By the time Dan and I left on a one-way ticket for Amsterdam and figured out how we’d secure geographic arbitrage by working remotely across the world, we were barely stressed.

When you boil it down, living abroad is a bunch like living at home: you need shelter, food and a place to work. Of course, if all the information surrounding these things is in Chinese, or Spanish, and you don’t speak a lick of those, well, then you’re in for a challenge.

But most of the time there are resources to help, and if you can do the research ahead of time or take referrals from places like expat groups or Facebook groups, you piece things together one by one and ultimately end up with your full “life abroad.”

It let me see the world creatively

Living abroad makes distance start feeling small. It’s probably because of the spin you put on everything and the “it’s now or never” mindset that you use when considering where to go for a long weekend.

Even while spending four weeks in Hanoi, Vietnam, Dan and I took a weekend trip that was four hours by bus to go trekking in Sapa. This isn’t an extreme example, though: when I lived in Shanghai, I had friends who took our winter break to go to Australia because we were geographically closer than they’d ever been before, to the Land Down Under.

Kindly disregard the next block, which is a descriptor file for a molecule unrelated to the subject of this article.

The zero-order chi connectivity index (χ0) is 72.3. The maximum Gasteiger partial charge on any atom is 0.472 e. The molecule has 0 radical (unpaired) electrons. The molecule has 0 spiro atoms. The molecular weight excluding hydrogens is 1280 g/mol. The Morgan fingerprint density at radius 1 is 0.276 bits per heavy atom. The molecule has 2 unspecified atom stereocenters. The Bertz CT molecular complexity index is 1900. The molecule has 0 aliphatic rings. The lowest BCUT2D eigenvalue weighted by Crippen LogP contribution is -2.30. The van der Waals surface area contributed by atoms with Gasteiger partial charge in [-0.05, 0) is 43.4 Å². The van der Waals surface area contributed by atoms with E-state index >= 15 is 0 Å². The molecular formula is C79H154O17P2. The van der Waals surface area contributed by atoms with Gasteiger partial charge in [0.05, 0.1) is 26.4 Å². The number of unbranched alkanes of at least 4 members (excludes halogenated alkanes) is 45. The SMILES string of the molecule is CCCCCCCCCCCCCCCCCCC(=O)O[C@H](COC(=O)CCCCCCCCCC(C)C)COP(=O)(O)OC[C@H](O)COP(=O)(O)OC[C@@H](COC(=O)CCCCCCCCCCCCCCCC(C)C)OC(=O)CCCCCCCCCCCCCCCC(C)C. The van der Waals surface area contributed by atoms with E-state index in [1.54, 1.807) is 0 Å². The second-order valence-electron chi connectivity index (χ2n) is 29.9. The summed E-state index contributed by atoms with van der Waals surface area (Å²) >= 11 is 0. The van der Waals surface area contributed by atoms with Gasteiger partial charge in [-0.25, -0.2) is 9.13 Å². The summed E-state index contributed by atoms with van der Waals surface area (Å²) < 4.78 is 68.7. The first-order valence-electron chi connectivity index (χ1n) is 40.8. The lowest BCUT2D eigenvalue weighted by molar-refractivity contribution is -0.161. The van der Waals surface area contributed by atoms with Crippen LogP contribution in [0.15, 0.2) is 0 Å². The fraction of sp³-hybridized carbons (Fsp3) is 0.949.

Living abroad kind of makes you look at the time you have, and then at the money you have, and decide if doing something crazy is going to be worth it for the experience. Oftentimes, the answer is yes, and that’s how I wound up going to the Philippines not once, but twice, for Christmas weekend in 2011 and in 2012.

When you live in another country, you start zooming out on your maps and putting a larger radius on possible travel experiences than you would at home. A five-hour flight turns into thinking, “Well, it’s closer than a SIX-hour flight.” needing to invest the time and money into a travel visa for a three-day trip is kind of like, well, maybe I’ll put this to good use again within the decade before it expires.

It gave me the confidence to make new friends

I landed in Shanghai in August 2010 and I was alone. I was armed with two things I knew: one, that my friend Matt had a college friend Tom who was living in Shanghai, and two, that someone I knew from high school said that my old friend Lucy was living in Shanghai as well. With that, I almost had two of my first “abroad friends.”

After (of course) introducing Lucy and Tom to each other, and building off of both their networks, I landed my first group of true friends. As we all had friends of friends move to the city, we’d invite them into our crew, and we’d have amazing nights out on the town, discovering great street food, taking photos on my Canon point-and-shoot pocket camera and having adventures.

My friend group didn’t stop there, though. There were my coworkers, my friends from Friday nights at synagogue and the friends I made from my volunteer organization, BEAN. BEAN attracted both expats and locals, and aimed to make them friends with each other, while doing volunteer activities with children and with elder folks at nursing homes.